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Keeping up with the economy

Ngorn Saing, chief executive of RMA Cambodia, talks to the Post from his office in Phnom Penh last month.
Ngorn Saing, chief executive of RMA Cambodia, talks to the Post from his office in Phnom Penh last month. Heng Chivoan

Keeping up with the economy

One of Cambodia’s biggest diversified companies, RMA, is active in three core industries: automotive, food and beverage, and infrastructure. The Post’s Ayanna Runcie sat down with the Ngorn Saing, CEO of RMA Cambodia, to discuss the country’s business landscape and potential for growth.

What attracts new brands to Cambodia and how much room is there in the market?

With the economy growing, everyone is looking for a new market. Many new brands are coming to Cambodia right now and this is an opportunity for some international brands to come with us into the market.

There is still room for other brands to enter the market on the food and vehicle side. The growing industry of agriculture and tourism, as well as the increased lifestyle of people, is creating a lot of opportunities for us and we will see this grow further.

What major trends will influence business development in Cambodia in the coming decade?

The lifestyle trend of the people is changing. People have moved more to high-quality standard products and they are changing their living style to favour more international brands, like in other countries, where people look at the brand of products. There are also opportunities for local businessmen to develop their own products and market high-standard products.

What are your personal goals for RMA group?

I have a clear objective that whatever product we bring in, we want it to be number one in the market. I also want RMA to be a place that people want to work for.

Do you plan to bring any new brands or partnerships to the RMA group?

We are looking for a few more brands in almost every segment and every industry. This year we brought in one new brand, Krispy Kreme, and hopefully next year we will have one or two more.

Have you considered a local assembly production for your automobile or heavy-equipment brands?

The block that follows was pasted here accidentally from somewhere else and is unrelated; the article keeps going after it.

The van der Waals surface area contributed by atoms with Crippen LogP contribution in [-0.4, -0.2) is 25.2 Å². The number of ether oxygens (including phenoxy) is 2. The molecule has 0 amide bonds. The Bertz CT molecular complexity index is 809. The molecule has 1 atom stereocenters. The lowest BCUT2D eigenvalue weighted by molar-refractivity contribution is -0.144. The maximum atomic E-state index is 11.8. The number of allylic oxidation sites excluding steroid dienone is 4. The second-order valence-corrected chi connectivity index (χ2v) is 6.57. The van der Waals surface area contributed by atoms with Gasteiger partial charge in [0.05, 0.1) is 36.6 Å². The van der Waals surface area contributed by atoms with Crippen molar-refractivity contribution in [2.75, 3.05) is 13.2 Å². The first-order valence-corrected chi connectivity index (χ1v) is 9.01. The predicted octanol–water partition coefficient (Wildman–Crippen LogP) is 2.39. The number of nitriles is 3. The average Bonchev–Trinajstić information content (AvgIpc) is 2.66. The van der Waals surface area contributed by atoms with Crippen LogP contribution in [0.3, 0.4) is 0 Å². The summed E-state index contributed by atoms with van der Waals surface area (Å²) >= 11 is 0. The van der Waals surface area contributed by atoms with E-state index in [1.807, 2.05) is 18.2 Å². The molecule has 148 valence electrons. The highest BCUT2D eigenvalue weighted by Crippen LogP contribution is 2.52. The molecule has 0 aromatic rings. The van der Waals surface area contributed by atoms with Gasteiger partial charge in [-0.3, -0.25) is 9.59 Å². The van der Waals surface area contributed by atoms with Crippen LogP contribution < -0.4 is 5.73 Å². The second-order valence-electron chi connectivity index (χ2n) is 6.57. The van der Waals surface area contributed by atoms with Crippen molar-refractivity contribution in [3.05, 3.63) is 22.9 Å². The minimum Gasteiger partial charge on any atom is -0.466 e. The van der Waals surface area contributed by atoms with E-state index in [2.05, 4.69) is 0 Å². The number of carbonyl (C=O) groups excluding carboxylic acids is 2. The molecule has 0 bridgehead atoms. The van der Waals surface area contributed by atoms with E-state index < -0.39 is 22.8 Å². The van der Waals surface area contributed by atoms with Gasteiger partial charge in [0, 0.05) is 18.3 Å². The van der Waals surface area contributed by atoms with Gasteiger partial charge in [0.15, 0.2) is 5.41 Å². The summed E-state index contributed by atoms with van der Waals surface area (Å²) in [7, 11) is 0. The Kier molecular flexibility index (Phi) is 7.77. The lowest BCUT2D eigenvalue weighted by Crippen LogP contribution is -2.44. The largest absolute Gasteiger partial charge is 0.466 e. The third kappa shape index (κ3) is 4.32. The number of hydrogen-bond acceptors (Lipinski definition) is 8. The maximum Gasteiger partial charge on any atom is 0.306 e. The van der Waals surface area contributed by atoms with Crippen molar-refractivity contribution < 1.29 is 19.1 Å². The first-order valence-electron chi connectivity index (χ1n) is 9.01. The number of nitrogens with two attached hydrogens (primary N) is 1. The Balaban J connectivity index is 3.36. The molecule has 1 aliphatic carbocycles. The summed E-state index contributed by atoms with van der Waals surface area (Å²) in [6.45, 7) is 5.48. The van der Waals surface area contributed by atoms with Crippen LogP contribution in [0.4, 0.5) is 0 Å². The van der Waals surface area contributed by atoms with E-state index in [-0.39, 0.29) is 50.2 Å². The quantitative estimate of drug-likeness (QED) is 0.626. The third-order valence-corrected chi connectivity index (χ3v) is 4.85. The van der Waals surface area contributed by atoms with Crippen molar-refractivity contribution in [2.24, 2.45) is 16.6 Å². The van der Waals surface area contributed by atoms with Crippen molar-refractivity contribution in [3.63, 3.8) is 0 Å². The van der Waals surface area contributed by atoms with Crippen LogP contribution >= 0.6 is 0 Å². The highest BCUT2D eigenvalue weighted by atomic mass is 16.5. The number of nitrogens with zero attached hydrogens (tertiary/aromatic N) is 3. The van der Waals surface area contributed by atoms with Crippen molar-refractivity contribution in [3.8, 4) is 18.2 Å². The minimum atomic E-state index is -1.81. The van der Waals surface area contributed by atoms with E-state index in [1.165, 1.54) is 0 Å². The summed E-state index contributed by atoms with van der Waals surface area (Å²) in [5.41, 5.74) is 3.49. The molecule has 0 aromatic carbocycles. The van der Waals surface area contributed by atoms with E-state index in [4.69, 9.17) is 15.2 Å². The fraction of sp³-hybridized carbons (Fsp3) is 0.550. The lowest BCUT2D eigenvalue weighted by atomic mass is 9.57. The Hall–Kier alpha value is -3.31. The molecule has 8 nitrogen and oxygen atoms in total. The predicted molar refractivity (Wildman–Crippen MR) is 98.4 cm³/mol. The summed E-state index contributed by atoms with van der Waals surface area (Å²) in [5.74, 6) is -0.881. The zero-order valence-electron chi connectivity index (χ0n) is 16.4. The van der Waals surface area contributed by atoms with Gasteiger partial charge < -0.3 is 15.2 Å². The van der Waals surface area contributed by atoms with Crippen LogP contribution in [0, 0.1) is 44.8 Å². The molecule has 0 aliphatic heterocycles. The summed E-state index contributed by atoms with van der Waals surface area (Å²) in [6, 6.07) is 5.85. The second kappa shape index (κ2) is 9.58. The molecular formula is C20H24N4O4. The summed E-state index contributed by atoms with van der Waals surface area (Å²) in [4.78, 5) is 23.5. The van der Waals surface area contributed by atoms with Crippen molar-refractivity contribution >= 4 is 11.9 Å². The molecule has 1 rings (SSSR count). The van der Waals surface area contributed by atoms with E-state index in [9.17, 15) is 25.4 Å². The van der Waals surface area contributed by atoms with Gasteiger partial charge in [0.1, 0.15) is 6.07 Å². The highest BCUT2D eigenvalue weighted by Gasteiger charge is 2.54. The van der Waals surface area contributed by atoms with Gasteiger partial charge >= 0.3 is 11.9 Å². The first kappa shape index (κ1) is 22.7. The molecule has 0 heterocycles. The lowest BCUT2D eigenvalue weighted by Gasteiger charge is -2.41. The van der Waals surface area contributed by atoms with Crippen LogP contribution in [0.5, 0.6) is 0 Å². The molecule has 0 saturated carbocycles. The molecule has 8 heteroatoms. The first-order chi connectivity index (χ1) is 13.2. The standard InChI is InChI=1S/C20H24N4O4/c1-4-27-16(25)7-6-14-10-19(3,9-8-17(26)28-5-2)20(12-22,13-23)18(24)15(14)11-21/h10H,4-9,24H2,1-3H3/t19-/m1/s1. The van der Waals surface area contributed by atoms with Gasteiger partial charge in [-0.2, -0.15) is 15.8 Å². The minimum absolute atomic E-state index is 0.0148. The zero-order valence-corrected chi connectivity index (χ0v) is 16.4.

We did before but it’s not competitive because the market is small and there is no import tax, so we are not encouraged to have local production.

Are you currently considering any acquisitions?

So far, we’re focused on organic growth versus mergers or acquisitions.

What opportunities do you see in the development of the AEC and how is RMA capitalising on them?

The opportunity for us as a multinational company with multinational products is in people, because there are limited human resources in this country for hi-tech products. So our opportunity is to take some people from other ASEAN countries for wherever we have a shortage. Another benefit is that importing some products from ASEAN counties allows us to have a competitive price since there is no import tariff on goods from other ASEAN countries. We still have a challenge, however, because some of the products we import are from outside of the AEC, where we have to pay full tariffs.

What can the government do to encourage more investment?

The government should have a clear policy of who should be in the real regime, and I think that everyone has to be included in one set of rules. They should make it that those who import a product must be the ones who sell it. If the government does this, it will get more benefit than it gets now and create more transparency in the market also.

This interview has been edited for length and clarity

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